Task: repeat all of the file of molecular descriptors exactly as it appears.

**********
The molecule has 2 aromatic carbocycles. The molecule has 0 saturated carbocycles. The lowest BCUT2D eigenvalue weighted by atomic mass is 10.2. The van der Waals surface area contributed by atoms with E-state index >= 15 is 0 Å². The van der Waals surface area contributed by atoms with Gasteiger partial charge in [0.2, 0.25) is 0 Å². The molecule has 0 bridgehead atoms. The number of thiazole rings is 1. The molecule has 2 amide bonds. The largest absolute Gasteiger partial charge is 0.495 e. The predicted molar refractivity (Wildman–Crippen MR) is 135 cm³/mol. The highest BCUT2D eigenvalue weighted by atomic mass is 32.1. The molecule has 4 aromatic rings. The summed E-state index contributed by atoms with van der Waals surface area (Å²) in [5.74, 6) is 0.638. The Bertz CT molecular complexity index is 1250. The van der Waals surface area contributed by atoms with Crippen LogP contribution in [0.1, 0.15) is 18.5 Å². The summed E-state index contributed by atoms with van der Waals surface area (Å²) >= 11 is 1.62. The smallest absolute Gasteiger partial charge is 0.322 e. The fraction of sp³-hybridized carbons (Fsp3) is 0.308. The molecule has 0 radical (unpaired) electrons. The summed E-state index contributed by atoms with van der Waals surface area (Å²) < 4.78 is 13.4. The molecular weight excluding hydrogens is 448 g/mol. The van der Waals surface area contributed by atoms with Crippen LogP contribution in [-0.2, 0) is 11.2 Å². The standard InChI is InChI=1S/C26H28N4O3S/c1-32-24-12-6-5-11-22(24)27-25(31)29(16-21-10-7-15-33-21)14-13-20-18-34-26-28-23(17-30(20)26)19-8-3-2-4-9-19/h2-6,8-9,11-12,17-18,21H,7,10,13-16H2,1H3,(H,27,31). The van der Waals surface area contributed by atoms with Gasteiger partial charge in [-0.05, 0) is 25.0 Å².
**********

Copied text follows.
The molecule has 2 aromatic carbocycles. The molecule has 0 saturated carbocycles. The lowest BCUT2D eigenvalue weighted by atomic mass is 10.2. The van der Waals surface area contributed by atoms with E-state index >= 15 is 0 Å². The van der Waals surface area contributed by atoms with Gasteiger partial charge in [0.2, 0.25) is 0 Å². The molecule has 0 bridgehead atoms. The number of thiazole rings is 1. The molecule has 2 amide bonds. The largest absolute Gasteiger partial charge is 0.495 e. The predicted molar refractivity (Wildman–Crippen MR) is 135 cm³/mol. The highest BCUT2D eigenvalue weighted by atomic mass is 32.1. The molecule has 4 aromatic rings. The summed E-state index contributed by atoms with van der Waals surface area (Å²) in [5.74, 6) is 0.638. The Bertz CT molecular complexity index is 1250. The van der Waals surface area contributed by atoms with Crippen LogP contribution in [0.1, 0.15) is 18.5 Å². The summed E-state index contributed by atoms with van der Waals surface area (Å²) >= 11 is 1.62. The smallest absolute Gasteiger partial charge is 0.322 e. The fraction of sp³-hybridized carbons (Fsp3) is 0.308. The molecule has 0 radical (unpaired) electrons. The summed E-state index contributed by atoms with van der Waals surface area (Å²) < 4.78 is 13.4. The molecular weight excluding hydrogens is 448 g/mol. The van der Waals surface area contributed by atoms with Crippen LogP contribution in [-0.2, 0) is 11.2 Å². The standard InChI is InChI=1S/C26H28N4O3S/c1-32-24-12-6-5-11-22(24)27-25(31)29(16-21-10-7-15-33-21)14-13-20-18-34-26-28-23(17-30(20)26)19-8-3-2-4-9-19/h2-6,8-9,11-12,17-18,21H,7,10,13-16H2,1H3,(H,27,31). The van der Waals surface area contributed by atoms with Gasteiger partial charge in [-0.05, 0) is 25.0 Å².